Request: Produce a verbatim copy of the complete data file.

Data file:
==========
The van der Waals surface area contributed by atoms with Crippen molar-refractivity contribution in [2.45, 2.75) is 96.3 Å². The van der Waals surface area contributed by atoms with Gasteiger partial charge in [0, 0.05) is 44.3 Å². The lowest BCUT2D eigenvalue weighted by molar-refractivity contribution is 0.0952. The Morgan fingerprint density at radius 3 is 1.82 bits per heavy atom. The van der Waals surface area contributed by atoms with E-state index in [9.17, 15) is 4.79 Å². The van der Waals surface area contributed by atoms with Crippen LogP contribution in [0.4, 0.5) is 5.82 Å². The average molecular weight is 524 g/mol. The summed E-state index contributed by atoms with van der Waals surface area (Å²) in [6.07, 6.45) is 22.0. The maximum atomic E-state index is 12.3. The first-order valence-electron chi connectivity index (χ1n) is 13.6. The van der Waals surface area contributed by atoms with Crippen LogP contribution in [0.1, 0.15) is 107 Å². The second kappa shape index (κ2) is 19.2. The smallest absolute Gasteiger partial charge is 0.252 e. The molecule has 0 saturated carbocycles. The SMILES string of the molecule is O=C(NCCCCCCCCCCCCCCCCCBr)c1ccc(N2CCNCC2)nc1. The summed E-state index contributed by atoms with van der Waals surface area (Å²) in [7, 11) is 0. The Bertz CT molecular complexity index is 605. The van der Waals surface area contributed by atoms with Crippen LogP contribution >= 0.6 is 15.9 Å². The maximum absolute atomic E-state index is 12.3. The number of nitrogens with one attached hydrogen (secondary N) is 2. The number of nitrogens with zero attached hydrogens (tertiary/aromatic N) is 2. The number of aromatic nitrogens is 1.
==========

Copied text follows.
The van der Waals surface area contributed by atoms with Crippen molar-refractivity contribution in [2.45, 2.75) is 96.3 Å². The van der Waals surface area contributed by atoms with Gasteiger partial charge in [0, 0.05) is 44.3 Å². The lowest BCUT2D eigenvalue weighted by molar-refractivity contribution is 0.0952. The Morgan fingerprint density at radius 3 is 1.82 bits per heavy atom. The van der Waals surface area contributed by atoms with E-state index in [9.17, 15) is 4.79 Å². The van der Waals surface area contributed by atoms with Crippen LogP contribution in [0.4, 0.5) is 5.82 Å². The average molecular weight is 524 g/mol. The summed E-state index contributed by atoms with van der Waals surface area (Å²) in [6.07, 6.45) is 22.0. The maximum atomic E-state index is 12.3. The first-order valence-electron chi connectivity index (χ1n) is 13.6. The van der Waals surface area contributed by atoms with Crippen LogP contribution in [0.1, 0.15) is 107 Å². The second kappa shape index (κ2) is 19.2. The smallest absolute Gasteiger partial charge is 0.252 e. The molecule has 0 saturated carbocycles. The SMILES string of the molecule is O=C(NCCCCCCCCCCCCCCCCCBr)c1ccc(N2CCNCC2)nc1. The summed E-state index contributed by atoms with van der Waals surface area (Å²) in [7, 11) is 0. The Bertz CT molecular complexity index is 605. The van der Waals surface area contributed by atoms with Crippen LogP contribution >= 0.6 is 15.9 Å². The maximum absolute atomic E-state index is 12.3. The number of nitrogens with one attached hydrogen (secondary N) is 2. The number of nitrogens with zero attached hydrogens (tertiary/aromatic N) is 2. The number of aromatic nitrogens is 1.